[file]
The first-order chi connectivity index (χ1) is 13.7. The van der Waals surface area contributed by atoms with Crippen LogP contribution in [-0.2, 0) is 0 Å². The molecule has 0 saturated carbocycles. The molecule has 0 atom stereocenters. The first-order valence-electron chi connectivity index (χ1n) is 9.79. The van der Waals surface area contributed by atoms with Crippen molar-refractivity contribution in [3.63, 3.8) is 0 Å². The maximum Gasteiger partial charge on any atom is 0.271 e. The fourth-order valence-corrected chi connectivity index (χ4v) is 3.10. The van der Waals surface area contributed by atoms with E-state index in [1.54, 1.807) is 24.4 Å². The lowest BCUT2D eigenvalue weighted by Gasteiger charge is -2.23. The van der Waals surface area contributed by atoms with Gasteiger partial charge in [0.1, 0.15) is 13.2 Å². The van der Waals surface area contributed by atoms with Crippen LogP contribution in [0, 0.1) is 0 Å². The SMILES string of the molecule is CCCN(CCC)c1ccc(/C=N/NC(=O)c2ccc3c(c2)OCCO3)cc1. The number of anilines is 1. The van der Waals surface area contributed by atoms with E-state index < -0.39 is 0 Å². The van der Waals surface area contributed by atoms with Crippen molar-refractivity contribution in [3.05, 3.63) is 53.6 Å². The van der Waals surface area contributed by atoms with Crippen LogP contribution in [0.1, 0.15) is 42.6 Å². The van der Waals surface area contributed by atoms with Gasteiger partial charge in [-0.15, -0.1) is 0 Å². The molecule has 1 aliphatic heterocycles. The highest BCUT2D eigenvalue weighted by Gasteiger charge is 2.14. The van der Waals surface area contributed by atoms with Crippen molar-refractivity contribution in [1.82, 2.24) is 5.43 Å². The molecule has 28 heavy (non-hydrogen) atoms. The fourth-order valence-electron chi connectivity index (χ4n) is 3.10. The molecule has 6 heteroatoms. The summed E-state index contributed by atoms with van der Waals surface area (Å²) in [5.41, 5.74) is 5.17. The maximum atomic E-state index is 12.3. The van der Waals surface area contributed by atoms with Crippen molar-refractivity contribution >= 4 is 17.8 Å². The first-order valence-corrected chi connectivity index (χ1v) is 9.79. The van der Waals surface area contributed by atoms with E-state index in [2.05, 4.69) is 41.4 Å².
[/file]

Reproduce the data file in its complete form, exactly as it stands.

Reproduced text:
The first-order chi connectivity index (χ1) is 13.7. The van der Waals surface area contributed by atoms with Crippen LogP contribution in [-0.2, 0) is 0 Å². The molecule has 0 saturated carbocycles. The molecule has 0 atom stereocenters. The first-order valence-electron chi connectivity index (χ1n) is 9.79. The van der Waals surface area contributed by atoms with Crippen molar-refractivity contribution in [3.63, 3.8) is 0 Å². The maximum Gasteiger partial charge on any atom is 0.271 e. The fourth-order valence-corrected chi connectivity index (χ4v) is 3.10. The van der Waals surface area contributed by atoms with E-state index in [1.54, 1.807) is 24.4 Å². The lowest BCUT2D eigenvalue weighted by Gasteiger charge is -2.23. The van der Waals surface area contributed by atoms with Gasteiger partial charge in [0.1, 0.15) is 13.2 Å². The van der Waals surface area contributed by atoms with Crippen LogP contribution in [0, 0.1) is 0 Å². The SMILES string of the molecule is CCCN(CCC)c1ccc(/C=N/NC(=O)c2ccc3c(c2)OCCO3)cc1. The number of anilines is 1. The van der Waals surface area contributed by atoms with E-state index < -0.39 is 0 Å². The van der Waals surface area contributed by atoms with Crippen molar-refractivity contribution in [3.05, 3.63) is 53.6 Å². The van der Waals surface area contributed by atoms with Crippen LogP contribution in [0.1, 0.15) is 42.6 Å². The van der Waals surface area contributed by atoms with Gasteiger partial charge in [-0.15, -0.1) is 0 Å². The molecule has 1 aliphatic heterocycles. The highest BCUT2D eigenvalue weighted by Gasteiger charge is 2.14. The van der Waals surface area contributed by atoms with Crippen molar-refractivity contribution in [1.82, 2.24) is 5.43 Å². The molecule has 28 heavy (non-hydrogen) atoms. The fourth-order valence-electron chi connectivity index (χ4n) is 3.10. The molecule has 6 heteroatoms. The summed E-state index contributed by atoms with van der Waals surface area (Å²) in [5.41, 5.74) is 5.17. The maximum atomic E-state index is 12.3. The van der Waals surface area contributed by atoms with Crippen molar-refractivity contribution >= 4 is 17.8 Å². The first-order valence-corrected chi connectivity index (χ1v) is 9.79. The van der Waals surface area contributed by atoms with E-state index in [2.05, 4.69) is 41.4 Å².